These Pictures (click the pics to enlarge) are all from a visit to a nearby lake a few weeks ago. The top two geese are Canada Geese, Branta canadensis. The key features include a white area on the cheek with a dark neck, back and tail, with a white undertail. This is North America's most common goose.

The two geese in these pictures were a little more difficult to classify. I did so with the assistance of Kevin J. McGowan's webpage on Confusing Domestic Geese (and hybrids). On the right is the Domestic Greylag Goose, Anser anser. Here and here are good descriptions of the wild form, which was domesticated over a thousand years ago in Europe for its meat and down.
I believe the bird on the left is a Domestic Swan Goose, Anser cygnoides, which is also discussed here. The Swan Goose is a native of eastern Eurasia and is also known as the Chinese Goose. The features I am using to identify this bird in comparison to the domestic swan goose seen in the above link, include the knob behind the bill, the white patch behind the bill, and the dark line down the posterior neck. One of the more noticeable differences between the domestic breeds and their wild counterparts is that the domestic versions have thicker necks and larger bulkier bodies.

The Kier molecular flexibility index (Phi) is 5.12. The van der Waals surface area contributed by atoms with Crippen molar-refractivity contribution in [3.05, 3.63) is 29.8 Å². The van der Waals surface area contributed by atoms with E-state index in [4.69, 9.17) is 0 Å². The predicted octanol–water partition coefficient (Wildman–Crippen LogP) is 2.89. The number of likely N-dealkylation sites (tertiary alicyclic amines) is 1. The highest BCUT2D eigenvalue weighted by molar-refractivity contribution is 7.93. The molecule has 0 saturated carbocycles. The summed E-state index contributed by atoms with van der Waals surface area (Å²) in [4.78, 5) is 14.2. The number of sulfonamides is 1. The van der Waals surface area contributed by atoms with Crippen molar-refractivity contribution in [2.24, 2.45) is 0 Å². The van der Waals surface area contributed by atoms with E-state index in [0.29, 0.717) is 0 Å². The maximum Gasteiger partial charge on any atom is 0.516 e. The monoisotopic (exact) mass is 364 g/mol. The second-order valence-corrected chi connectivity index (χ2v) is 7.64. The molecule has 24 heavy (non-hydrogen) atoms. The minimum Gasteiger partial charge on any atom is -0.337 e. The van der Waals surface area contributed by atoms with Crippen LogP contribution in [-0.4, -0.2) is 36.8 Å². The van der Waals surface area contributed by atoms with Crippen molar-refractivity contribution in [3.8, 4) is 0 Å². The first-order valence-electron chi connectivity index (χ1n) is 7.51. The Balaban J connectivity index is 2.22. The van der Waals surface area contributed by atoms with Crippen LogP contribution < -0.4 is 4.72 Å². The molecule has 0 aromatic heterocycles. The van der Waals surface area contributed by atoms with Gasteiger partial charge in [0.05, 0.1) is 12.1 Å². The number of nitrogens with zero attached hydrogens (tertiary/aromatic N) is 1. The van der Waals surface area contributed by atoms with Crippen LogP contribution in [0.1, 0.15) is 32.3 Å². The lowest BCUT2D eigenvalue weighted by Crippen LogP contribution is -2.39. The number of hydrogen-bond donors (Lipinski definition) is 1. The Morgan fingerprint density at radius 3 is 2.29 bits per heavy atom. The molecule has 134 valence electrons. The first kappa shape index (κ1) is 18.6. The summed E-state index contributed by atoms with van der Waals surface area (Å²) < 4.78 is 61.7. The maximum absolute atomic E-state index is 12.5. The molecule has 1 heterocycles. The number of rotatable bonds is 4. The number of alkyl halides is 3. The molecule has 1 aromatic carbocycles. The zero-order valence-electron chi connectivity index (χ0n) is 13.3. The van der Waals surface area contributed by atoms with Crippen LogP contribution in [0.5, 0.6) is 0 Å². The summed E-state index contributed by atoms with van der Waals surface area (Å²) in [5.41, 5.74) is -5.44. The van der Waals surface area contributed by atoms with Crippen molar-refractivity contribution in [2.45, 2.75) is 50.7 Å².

Don't forget to check out Modulator's Friday Ark.

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Friday, March 10, 2006

Friday Backyard Bird Blogging: Downy Woodpecker - Picoides pubescens

This is an example of truth in advertising. The above pictures are of downy woodpeckers, Picoides pubescens (click the pic to enlarge). The small inset picture is shown because the small red spot on the back of its neck can be seen. Though these birds are apparently very common, I have never been aware of their presence around my house until I recently started buying birdseed for the backyard. I happened to buy the woodpecker bar seen below, without any real expectation that it would actually attract woodpeckers, but it took less than 2 days before the birds began feeding on the bar.

Find out more about the downy woodpecker at Animal Diversity Web.

And don't forget to check out Modulator's Friday Ark!

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Thursday, March 09, 2006

Thursday Backyard Bird Blogging: Cardinalis cardinalis - Northern Cardinal

This is a Northern Cardinal, Cardinalis cardinalis (click the pic to enlarge). It was the only picture I could get because this bird would not stick around long. The picture is not very good but since cardinals are such pretty birds, I thought I would post it anyway.

THE professional sports team that uses the Cardinal as its mascot: The Saint Louis Cardinals.